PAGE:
Flenory Jr.: The first time me and Da’Vinchi met was on Zoom, and it was just for Randy, and the directors and the producers to see if we were a good match together, if we were going to be able to really be the brothers that they were looking for. But once they seen it, they knew it was us. So once we got on set, me and Da’Vinchi actually met each other, actually talked, and got a good feeling for each other, understood who we were as a person before we became our role. I feel like that’s how we got so close and that’s how it was able to look so authentic and natural because it really was. Me and him cracking jokes off-screen, off-set, and then we’re doing it on set, so it’s the same. We had that brotherly bond, the brotherly relationship before we showed you guys on screen.
Da’Vinchi: We just gelled and I guess our spirit comes from similar places and we were just able to just organically build that chemistry. We both come from sports backgrounds. We both want this. This story means something to us on a personal level, something to us on a career level, so we really just got together and just knocked it out of the park. We have the same sense of humor. We’d be cracking on Randy all the time with his outfits and his whole way of living life. It was dope.
It was a very personal story, especially for you, Demetrius. What was it like playing your father, and what was the most challenging part of playing someone that’s so close to you?
Flenory Jr.: Well, the most challenging part was to actually do what he wants and fulfill his needs because no matter how much I know my dad and I’m his son, I can’t be him. But I could still live truthfully in imaginary circumstances. I know him the best because I’m his only son. So he’s calling me telling me different things every night, how he was, how he acted, and stuff like that, but I have to do and try my best to make it be as natural as possible. And I got Randy helping me, so it was really a crazy feeling, a once-in-a-lifetime opportunity, and I’m just so glad and blessed that I got to actually play the role and Randy blessed us with so much authenticity. We filmed in Detroit. We had people rebuild my grandmother’s house, too. Everything was just too authentic for us to not be able to be comfortable and not be able to fall into the role, and we have my family still living, so we talked to them and figured out anything we didn’t know.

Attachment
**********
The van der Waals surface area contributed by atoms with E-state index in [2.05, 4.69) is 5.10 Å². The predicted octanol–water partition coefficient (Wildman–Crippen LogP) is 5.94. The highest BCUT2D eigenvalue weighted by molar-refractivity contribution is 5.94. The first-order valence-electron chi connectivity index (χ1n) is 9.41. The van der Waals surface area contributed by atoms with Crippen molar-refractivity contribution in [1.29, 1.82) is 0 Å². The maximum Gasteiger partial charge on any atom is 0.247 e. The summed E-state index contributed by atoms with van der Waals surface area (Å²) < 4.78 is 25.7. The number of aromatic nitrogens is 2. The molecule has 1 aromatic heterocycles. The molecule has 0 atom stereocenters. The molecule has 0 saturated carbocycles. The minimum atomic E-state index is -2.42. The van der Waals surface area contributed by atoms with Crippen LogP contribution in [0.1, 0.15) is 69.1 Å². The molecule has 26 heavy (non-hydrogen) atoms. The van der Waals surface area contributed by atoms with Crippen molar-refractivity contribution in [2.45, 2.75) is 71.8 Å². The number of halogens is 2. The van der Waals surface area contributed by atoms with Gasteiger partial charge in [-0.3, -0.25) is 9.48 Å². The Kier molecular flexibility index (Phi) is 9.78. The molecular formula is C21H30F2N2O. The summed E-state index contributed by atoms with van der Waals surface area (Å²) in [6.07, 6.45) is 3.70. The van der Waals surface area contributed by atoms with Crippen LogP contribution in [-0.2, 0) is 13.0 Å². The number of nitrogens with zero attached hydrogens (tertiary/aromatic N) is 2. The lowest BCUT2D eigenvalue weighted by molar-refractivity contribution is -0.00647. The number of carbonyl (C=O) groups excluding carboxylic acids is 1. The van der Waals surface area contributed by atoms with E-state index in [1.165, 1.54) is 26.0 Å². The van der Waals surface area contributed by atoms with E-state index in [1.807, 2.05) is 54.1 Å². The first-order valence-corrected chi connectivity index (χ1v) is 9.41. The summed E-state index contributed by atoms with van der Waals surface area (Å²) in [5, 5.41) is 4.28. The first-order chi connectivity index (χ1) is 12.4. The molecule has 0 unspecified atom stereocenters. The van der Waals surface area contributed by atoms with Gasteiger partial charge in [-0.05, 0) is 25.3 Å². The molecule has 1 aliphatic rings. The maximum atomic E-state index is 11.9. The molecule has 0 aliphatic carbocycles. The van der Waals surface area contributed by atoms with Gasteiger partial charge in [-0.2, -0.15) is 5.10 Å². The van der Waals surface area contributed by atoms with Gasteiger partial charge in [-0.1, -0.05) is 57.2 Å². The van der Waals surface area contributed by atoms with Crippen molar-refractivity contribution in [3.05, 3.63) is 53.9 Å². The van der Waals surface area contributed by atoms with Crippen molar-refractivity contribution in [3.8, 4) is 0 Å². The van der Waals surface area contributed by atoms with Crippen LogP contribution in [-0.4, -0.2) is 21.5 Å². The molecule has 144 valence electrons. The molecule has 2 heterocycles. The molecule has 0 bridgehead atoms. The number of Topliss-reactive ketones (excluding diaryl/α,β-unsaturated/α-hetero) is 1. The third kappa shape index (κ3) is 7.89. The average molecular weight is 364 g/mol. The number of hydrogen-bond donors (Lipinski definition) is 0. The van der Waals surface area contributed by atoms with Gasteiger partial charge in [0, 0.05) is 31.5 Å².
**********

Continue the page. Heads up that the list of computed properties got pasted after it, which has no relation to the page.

That’s another thing that’s great about the show is the authenticity, like Kash Doll being part of the show, you Randy also being from Detroit. What was it like to bring this aspect of your city from the 1980s to life in 2021?
Huggins: I mean, listen. That’s my era. Meech and Terry are only a couple of years older than me. I really feel that our city has such a rich history, so it was just a blessing to be able to bless people with our sayings. We don’t say “What up?” We say “What up, doe?” We don’t eat hotdogs. We eat coneys. Our gym shoes of choice are Top Tens. And there’s a whole historical reason why, so to be able to bring all of that in, but really the thing that I was most happy about was to bring in techno music. Because techno music is now seen as EDM. It’s the biggest music in the world, but it started from three dudes in Detroit and we used to listen to this. They don’t listen to techno out here where I live in Los Angeles. They weren’t listening to the techno in Miami. They weren’t listening to the techno in New York. They were listening to it in Detroit. And one of the first things Big Meech told his son, he was like, “Yeah, we got this club scene.” He was like, “If they got any lyrics in the music, it’s not right.” So I absolutely put Cybotron “Clear” in there to connect anybody in that era. I absolutely put Whodini in there, Run DMC in there, because that was our thing, especially in the city of Detroit. Little Meech always talks about [how] he has a responsibility solely from his dad. I have a responsibility, too. I mean, absolutely. The Flenory clan, the whole family. But next, I got Detroit and they are going to be looking at this with a fine-tooth comb, so yeah, it’s a lot of pressure on me as well in that regard too.